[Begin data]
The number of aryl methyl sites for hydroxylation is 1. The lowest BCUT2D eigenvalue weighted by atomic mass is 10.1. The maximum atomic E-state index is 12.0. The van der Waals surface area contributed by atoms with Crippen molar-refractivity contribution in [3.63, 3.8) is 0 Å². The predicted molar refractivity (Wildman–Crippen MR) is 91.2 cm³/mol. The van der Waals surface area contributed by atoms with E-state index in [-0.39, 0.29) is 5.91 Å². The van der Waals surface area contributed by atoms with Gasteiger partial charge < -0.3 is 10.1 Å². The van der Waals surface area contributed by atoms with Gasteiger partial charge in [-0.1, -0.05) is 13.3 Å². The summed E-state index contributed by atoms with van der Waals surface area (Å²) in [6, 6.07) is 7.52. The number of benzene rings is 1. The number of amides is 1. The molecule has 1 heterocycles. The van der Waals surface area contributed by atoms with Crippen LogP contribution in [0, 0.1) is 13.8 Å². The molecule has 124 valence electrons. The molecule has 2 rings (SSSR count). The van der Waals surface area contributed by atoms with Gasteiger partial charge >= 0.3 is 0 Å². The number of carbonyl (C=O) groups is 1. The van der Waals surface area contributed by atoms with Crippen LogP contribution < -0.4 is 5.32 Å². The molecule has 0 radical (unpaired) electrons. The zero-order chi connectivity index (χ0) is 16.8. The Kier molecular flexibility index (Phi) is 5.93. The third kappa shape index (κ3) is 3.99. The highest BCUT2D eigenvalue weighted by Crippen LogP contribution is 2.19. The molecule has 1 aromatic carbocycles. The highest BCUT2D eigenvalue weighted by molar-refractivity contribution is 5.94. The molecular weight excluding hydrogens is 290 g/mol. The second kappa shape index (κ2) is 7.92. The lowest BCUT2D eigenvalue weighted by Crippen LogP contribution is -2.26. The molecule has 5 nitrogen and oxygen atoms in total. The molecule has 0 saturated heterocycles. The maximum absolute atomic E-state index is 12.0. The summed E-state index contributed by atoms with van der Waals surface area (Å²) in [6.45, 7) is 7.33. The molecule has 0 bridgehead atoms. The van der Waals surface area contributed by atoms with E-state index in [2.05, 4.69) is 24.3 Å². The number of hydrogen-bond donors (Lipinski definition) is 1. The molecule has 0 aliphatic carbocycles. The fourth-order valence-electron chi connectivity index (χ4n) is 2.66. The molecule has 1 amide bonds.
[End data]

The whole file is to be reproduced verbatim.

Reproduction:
The number of aryl methyl sites for hydroxylation is 1. The lowest BCUT2D eigenvalue weighted by atomic mass is 10.1. The maximum atomic E-state index is 12.0. The van der Waals surface area contributed by atoms with Crippen molar-refractivity contribution in [3.63, 3.8) is 0 Å². The predicted molar refractivity (Wildman–Crippen MR) is 91.2 cm³/mol. The van der Waals surface area contributed by atoms with E-state index in [-0.39, 0.29) is 5.91 Å². The van der Waals surface area contributed by atoms with Gasteiger partial charge < -0.3 is 10.1 Å². The van der Waals surface area contributed by atoms with Gasteiger partial charge in [-0.1, -0.05) is 13.3 Å². The summed E-state index contributed by atoms with van der Waals surface area (Å²) in [6, 6.07) is 7.52. The number of benzene rings is 1. The number of amides is 1. The molecule has 1 heterocycles. The van der Waals surface area contributed by atoms with Crippen LogP contribution in [0, 0.1) is 13.8 Å². The molecule has 124 valence electrons. The molecule has 2 rings (SSSR count). The van der Waals surface area contributed by atoms with Gasteiger partial charge >= 0.3 is 0 Å². The number of carbonyl (C=O) groups is 1. The van der Waals surface area contributed by atoms with Crippen LogP contribution < -0.4 is 5.32 Å². The molecule has 0 radical (unpaired) electrons. The zero-order chi connectivity index (χ0) is 16.8. The Kier molecular flexibility index (Phi) is 5.93. The third kappa shape index (κ3) is 3.99. The highest BCUT2D eigenvalue weighted by Crippen LogP contribution is 2.19. The molecule has 1 aromatic carbocycles. The highest BCUT2D eigenvalue weighted by molar-refractivity contribution is 5.94. The molecular weight excluding hydrogens is 290 g/mol. The second kappa shape index (κ2) is 7.92. The lowest BCUT2D eigenvalue weighted by Crippen LogP contribution is -2.26. The molecule has 5 nitrogen and oxygen atoms in total. The molecule has 0 saturated heterocycles. The maximum absolute atomic E-state index is 12.0. The summed E-state index contributed by atoms with van der Waals surface area (Å²) in [6.45, 7) is 7.33. The molecule has 0 bridgehead atoms. The van der Waals surface area contributed by atoms with E-state index in [2.05, 4.69) is 24.3 Å². The number of hydrogen-bond donors (Lipinski definition) is 1. The molecule has 0 aliphatic carbocycles. The fourth-order valence-electron chi connectivity index (χ4n) is 2.66. The molecule has 1 amide bonds.